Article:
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Wednesday, January 28, 2015

inBloom: corporatizing America's schools
(Page 2 of 3)
All of this sounds nice –– even ideal –– until you get to the privacy policy. In the first paragraph of Section E, titled “Breach Remediation,” it states, “inBloom, Inc. cannot guarantee the security of the information stored in inBloom or that the information will not be intercepted when it is being transmitted.”

According to Class Size Matters, a New York City-based nonprofit educational-advocacy group, the highly sensitive information that could be hacked includes students’ names, addresses, race, ethnicity, economic status, grades, standardized test scores, disciplinary and health records, and disabilities.

In short, nearly everything that defines a student.

Class Size Matters notes, in its “New York State inBloom, Inc. Fact Sheet,” that all information that is handed over to inBloom will be collected in a “data store” with an operating system built by Wireless Generation, a subsidiary of News Corporation, which is owned by billionaire media mogul Rupert Murdoch.

Class Size Matters goes on to say that “inBloom intends to make all this highly confidential data available to commercial vendors to help them develop and market their ‘learning products.’”

In the past, students’ confidential information was solely under the purview of school districts and state education departments, rather than third-party corporations that do not answer to the people. In 2011, however, the federal Department of Education, under Secretary Arne Duncan, an Obama appointee, relaxed privacy statutes, granting access to outside parties such as inBloom.

By the way, 2011 was the same year that inBloom was conceived.

As a parent of two school-age children, I am beyond concerned. I am furious. The government has an absolute responsibility to ensure students’ privacy –– and it is abdicating that responsibility to a corporation that admits that security breaches are possible.

Moreover, computers should not be responsible for individualizing instruction. Teachers and principals should. They are the professionals, and should be treated as such. Educators worth their salt do not need a corporation to dictate classroom learning.

Comments

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krtmcg

Thank you so very much for this very enlightening article. It seems almost as if it cannot be true. How can anyone take my child's confidential information without my consent, pass it along to whomever they deem appropriate and not even guarantee it's security against God only knows who. Is it not against the law for the school to allow access to my child's information without my knowledge! I would think that this information should be coming from our schools and not our local paper. Parents should be outraged, I know I am.

Thursday, May 16, 2013 | Report this
elovesme99

Thank you for sharing. I had passed this information along to one of my school board members as this 'tidbit' has been circulating on Facebook for a few weeks. It has been mostly publicly ignored in the media, with the focus being mostly on the State testing and the Opt Out Movement. I think this is a huge issue that parents, faculty and administrators are in the dark about. I appreciate your shedding light on it.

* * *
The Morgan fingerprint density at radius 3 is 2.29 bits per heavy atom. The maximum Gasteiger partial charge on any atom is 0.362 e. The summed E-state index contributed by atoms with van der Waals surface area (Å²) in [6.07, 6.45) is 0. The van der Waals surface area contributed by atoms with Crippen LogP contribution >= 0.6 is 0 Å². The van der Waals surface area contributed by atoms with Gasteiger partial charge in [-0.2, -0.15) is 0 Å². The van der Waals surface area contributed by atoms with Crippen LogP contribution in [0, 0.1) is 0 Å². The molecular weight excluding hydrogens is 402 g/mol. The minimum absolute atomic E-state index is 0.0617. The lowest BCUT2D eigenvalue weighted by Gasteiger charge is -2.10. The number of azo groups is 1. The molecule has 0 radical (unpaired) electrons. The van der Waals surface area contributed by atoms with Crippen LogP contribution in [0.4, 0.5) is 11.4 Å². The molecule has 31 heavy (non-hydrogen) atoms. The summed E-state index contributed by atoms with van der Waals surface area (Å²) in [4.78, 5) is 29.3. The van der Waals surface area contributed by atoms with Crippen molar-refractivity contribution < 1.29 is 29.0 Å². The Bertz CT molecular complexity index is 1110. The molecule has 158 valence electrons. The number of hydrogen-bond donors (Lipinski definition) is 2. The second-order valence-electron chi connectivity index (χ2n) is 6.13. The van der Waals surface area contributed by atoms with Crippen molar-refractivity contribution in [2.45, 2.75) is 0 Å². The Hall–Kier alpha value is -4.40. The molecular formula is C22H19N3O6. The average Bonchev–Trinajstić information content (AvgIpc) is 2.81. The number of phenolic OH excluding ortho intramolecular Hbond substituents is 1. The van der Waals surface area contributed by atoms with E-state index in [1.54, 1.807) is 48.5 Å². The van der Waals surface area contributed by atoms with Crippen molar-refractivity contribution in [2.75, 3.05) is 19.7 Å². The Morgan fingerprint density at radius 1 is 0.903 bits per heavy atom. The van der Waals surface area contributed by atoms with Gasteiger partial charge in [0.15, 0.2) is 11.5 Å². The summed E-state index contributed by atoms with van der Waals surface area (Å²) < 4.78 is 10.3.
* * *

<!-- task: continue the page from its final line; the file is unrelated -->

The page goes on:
Thursday, May 16, 2013 | Report this
kgdot2

The Centre Avenue PTA has been working hard to inform parents about inBloom and many other "reforms" that are having a profound impact on the current and future education of our children. A multipage information packet including letters to Commissioner King, the Governor, and representatives was distributed at last Monday's meeting. If you'd like a copy, please get in touch with the Centre Ave PTA through the school website. On June 8th there will be a rally in Albany demanding standardized test reform. Please attend school board and PTA meetings. As concerned voters and parents we have the power to put pressure on the politicians who are making these decisions. Thank you for writing this article, the press has been largely silent on these issues.

Thursday, May 16, 2013 | Report this
leoniehaimson

The good news is that four states (LA, GA, KY, DE) have recently announced they are pulling out of inBloom; the bad news is that NY is sharing confidential student data from the entire state’s public school population with inBloom, and as far as we know, has already sent much of this data into the inBloom cloud.

A bill has been introduced in the Legislature to try to stop inBloom and the unethical sharing of personal student data with vendors without parental consent. A.6059/S.4284 now has 59 co-sponsors in the Assembly and 20 in the Senate.

It’s especially important for Long Islanders to call Sen. Flanagan at (631) 361-2154 and Sen. Skelos at (516) 766-8383 and ask them to support the bill and hold hearings on it now.

Sunday, May 19, 2013 | Report this
artyone

"As a parent of two school-age children, I am beyond concerned. I am furious."

Hey Scott - what makes you think your children belong to you? Support public schools? Well...regardless of what crap they present your kids, you as "furious parent" have no choice but to shut up and like it. Otherwise men with guns will and enforce their will.

Getting worked up about the "potential" privacy vulnerabilities of a tech vendor who consolidates info from other tech vendors seems a little misplaced. If you're truly concerned about liberty as a citizen, start with the liberty to raise your own kids.

Thursday, June 20, 2013 | Report this
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